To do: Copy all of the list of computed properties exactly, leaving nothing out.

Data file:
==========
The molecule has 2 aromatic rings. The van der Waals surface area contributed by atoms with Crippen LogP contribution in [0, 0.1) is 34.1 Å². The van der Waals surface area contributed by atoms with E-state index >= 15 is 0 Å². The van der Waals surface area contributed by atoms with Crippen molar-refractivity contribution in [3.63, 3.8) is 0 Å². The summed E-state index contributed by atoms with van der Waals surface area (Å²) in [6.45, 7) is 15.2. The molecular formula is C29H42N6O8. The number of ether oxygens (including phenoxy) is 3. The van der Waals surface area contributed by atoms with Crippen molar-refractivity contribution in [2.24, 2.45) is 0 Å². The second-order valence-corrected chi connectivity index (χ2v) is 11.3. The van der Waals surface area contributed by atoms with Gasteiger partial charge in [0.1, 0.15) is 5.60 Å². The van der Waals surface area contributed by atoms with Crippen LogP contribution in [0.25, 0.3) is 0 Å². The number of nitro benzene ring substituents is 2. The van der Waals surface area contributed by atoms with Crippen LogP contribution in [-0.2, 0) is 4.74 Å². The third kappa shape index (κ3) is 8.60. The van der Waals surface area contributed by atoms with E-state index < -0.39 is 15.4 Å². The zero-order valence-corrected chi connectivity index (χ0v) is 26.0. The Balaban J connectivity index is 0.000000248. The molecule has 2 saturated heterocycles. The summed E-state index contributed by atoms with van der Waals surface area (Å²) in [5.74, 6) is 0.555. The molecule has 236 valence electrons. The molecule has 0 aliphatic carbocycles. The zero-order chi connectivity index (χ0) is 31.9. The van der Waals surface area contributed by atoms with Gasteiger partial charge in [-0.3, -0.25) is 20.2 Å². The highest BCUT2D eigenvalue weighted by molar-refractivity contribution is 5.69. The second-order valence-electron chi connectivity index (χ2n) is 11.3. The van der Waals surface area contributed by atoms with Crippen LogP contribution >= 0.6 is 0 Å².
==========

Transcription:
The molecule has 2 aromatic rings. The van der Waals surface area contributed by atoms with Crippen LogP contribution in [0, 0.1) is 34.1 Å². The van der Waals surface area contributed by atoms with E-state index >= 15 is 0 Å². The van der Waals surface area contributed by atoms with Crippen molar-refractivity contribution in [3.63, 3.8) is 0 Å². The summed E-state index contributed by atoms with van der Waals surface area (Å²) in [6.45, 7) is 15.2. The molecular formula is C29H42N6O8. The number of ether oxygens (including phenoxy) is 3. The van der Waals surface area contributed by atoms with Crippen molar-refractivity contribution in [2.24, 2.45) is 0 Å². The second-order valence-corrected chi connectivity index (χ2v) is 11.3. The van der Waals surface area contributed by atoms with Gasteiger partial charge in [0.1, 0.15) is 5.60 Å². The van der Waals surface area contributed by atoms with Crippen LogP contribution in [0.25, 0.3) is 0 Å². The number of nitro benzene ring substituents is 2. The van der Waals surface area contributed by atoms with Crippen LogP contribution in [-0.2, 0) is 4.74 Å². The third kappa shape index (κ3) is 8.60. The van der Waals surface area contributed by atoms with E-state index < -0.39 is 15.4 Å². The zero-order valence-corrected chi connectivity index (χ0v) is 26.0. The Balaban J connectivity index is 0.000000248. The molecule has 2 saturated heterocycles. The summed E-state index contributed by atoms with van der Waals surface area (Å²) in [5.74, 6) is 0.555. The molecule has 236 valence electrons. The molecule has 0 aliphatic carbocycles. The zero-order chi connectivity index (χ0) is 31.9. The van der Waals surface area contributed by atoms with Gasteiger partial charge in [-0.3, -0.25) is 20.2 Å². The highest BCUT2D eigenvalue weighted by molar-refractivity contribution is 5.69. The second-order valence-electron chi connectivity index (χ2n) is 11.3. The van der Waals surface area contributed by atoms with Crippen LogP contribution >= 0.6 is 0 Å².